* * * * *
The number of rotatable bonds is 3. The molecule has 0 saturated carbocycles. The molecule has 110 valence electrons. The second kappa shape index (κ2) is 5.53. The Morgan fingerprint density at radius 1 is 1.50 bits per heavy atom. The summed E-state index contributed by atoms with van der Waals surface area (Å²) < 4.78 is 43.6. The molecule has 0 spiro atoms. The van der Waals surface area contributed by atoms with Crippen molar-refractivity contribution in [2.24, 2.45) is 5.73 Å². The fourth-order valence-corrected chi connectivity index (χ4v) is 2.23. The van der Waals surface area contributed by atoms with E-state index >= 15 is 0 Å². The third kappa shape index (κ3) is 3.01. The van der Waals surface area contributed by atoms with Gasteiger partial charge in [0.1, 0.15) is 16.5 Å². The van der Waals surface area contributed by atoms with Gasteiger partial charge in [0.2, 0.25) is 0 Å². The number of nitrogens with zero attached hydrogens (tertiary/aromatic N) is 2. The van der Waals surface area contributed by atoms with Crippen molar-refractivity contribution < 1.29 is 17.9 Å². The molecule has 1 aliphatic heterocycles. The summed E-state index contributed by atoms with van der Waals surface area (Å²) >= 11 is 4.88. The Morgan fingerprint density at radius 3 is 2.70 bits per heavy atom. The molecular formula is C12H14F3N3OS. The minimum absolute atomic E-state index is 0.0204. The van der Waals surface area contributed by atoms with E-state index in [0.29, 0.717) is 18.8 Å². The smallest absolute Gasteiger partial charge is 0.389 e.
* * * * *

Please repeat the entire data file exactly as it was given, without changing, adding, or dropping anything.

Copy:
The number of rotatable bonds is 3. The molecule has 0 saturated carbocycles. The molecule has 110 valence electrons. The second kappa shape index (κ2) is 5.53. The Morgan fingerprint density at radius 1 is 1.50 bits per heavy atom. The summed E-state index contributed by atoms with van der Waals surface area (Å²) < 4.78 is 43.6. The molecule has 0 spiro atoms. The van der Waals surface area contributed by atoms with Crippen molar-refractivity contribution in [2.24, 2.45) is 5.73 Å². The fourth-order valence-corrected chi connectivity index (χ4v) is 2.23. The van der Waals surface area contributed by atoms with E-state index >= 15 is 0 Å². The third kappa shape index (κ3) is 3.01. The van der Waals surface area contributed by atoms with Gasteiger partial charge in [0.1, 0.15) is 16.5 Å². The van der Waals surface area contributed by atoms with Gasteiger partial charge in [0.2, 0.25) is 0 Å². The number of nitrogens with zero attached hydrogens (tertiary/aromatic N) is 2. The van der Waals surface area contributed by atoms with Crippen molar-refractivity contribution < 1.29 is 17.9 Å². The molecule has 1 aliphatic heterocycles. The summed E-state index contributed by atoms with van der Waals surface area (Å²) >= 11 is 4.88. The Morgan fingerprint density at radius 3 is 2.70 bits per heavy atom. The molecular formula is C12H14F3N3OS. The minimum absolute atomic E-state index is 0.0204. The van der Waals surface area contributed by atoms with E-state index in [0.29, 0.717) is 18.8 Å². The smallest absolute Gasteiger partial charge is 0.389 e.